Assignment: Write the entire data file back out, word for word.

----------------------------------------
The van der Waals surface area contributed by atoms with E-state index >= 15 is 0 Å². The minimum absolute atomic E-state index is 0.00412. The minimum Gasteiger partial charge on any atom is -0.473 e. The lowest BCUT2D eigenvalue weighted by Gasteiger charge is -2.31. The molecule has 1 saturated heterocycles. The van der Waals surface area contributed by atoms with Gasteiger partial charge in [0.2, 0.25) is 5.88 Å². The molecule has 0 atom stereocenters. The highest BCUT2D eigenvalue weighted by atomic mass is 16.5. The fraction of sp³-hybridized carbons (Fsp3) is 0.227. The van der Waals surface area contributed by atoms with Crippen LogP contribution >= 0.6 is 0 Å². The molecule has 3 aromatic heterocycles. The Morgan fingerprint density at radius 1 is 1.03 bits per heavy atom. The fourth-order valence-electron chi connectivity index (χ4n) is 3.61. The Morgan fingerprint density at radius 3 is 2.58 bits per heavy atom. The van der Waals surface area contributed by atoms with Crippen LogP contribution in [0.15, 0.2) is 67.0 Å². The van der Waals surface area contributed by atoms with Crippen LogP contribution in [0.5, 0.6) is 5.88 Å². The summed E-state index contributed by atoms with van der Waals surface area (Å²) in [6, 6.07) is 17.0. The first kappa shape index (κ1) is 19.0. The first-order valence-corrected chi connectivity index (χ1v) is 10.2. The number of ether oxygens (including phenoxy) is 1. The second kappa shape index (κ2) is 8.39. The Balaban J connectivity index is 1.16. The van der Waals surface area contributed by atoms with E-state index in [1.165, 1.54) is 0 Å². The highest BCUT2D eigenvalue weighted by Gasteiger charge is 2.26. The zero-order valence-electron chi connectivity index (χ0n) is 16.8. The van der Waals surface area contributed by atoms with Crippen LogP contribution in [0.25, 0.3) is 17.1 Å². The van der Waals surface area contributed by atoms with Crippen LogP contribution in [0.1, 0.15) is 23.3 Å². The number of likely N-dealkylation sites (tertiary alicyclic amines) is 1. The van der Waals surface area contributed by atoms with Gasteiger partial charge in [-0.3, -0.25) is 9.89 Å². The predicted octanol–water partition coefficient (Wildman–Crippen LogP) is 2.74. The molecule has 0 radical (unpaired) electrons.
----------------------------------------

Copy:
The van der Waals surface area contributed by atoms with E-state index >= 15 is 0 Å². The minimum absolute atomic E-state index is 0.00412. The minimum Gasteiger partial charge on any atom is -0.473 e. The lowest BCUT2D eigenvalue weighted by Gasteiger charge is -2.31. The molecule has 1 saturated heterocycles. The van der Waals surface area contributed by atoms with Gasteiger partial charge in [0.2, 0.25) is 5.88 Å². The molecule has 0 atom stereocenters. The highest BCUT2D eigenvalue weighted by atomic mass is 16.5. The fraction of sp³-hybridized carbons (Fsp3) is 0.227. The van der Waals surface area contributed by atoms with Crippen LogP contribution >= 0.6 is 0 Å². The molecule has 3 aromatic heterocycles. The Morgan fingerprint density at radius 1 is 1.03 bits per heavy atom. The fourth-order valence-electron chi connectivity index (χ4n) is 3.61. The Morgan fingerprint density at radius 3 is 2.58 bits per heavy atom. The van der Waals surface area contributed by atoms with Crippen LogP contribution in [0.15, 0.2) is 67.0 Å². The van der Waals surface area contributed by atoms with Crippen LogP contribution in [0.5, 0.6) is 5.88 Å². The summed E-state index contributed by atoms with van der Waals surface area (Å²) in [6, 6.07) is 17.0. The first kappa shape index (κ1) is 19.0. The first-order valence-corrected chi connectivity index (χ1v) is 10.2. The number of ether oxygens (including phenoxy) is 1. The second kappa shape index (κ2) is 8.39. The Balaban J connectivity index is 1.16. The van der Waals surface area contributed by atoms with E-state index in [1.165, 1.54) is 0 Å². The highest BCUT2D eigenvalue weighted by Gasteiger charge is 2.26. The zero-order valence-electron chi connectivity index (χ0n) is 16.8. The van der Waals surface area contributed by atoms with Crippen LogP contribution in [0.25, 0.3) is 17.1 Å². The van der Waals surface area contributed by atoms with Crippen LogP contribution in [0.1, 0.15) is 23.3 Å². The number of likely N-dealkylation sites (tertiary alicyclic amines) is 1. The van der Waals surface area contributed by atoms with Gasteiger partial charge in [-0.3, -0.25) is 9.89 Å². The predicted octanol–water partition coefficient (Wildman–Crippen LogP) is 2.74. The molecule has 0 radical (unpaired) electrons.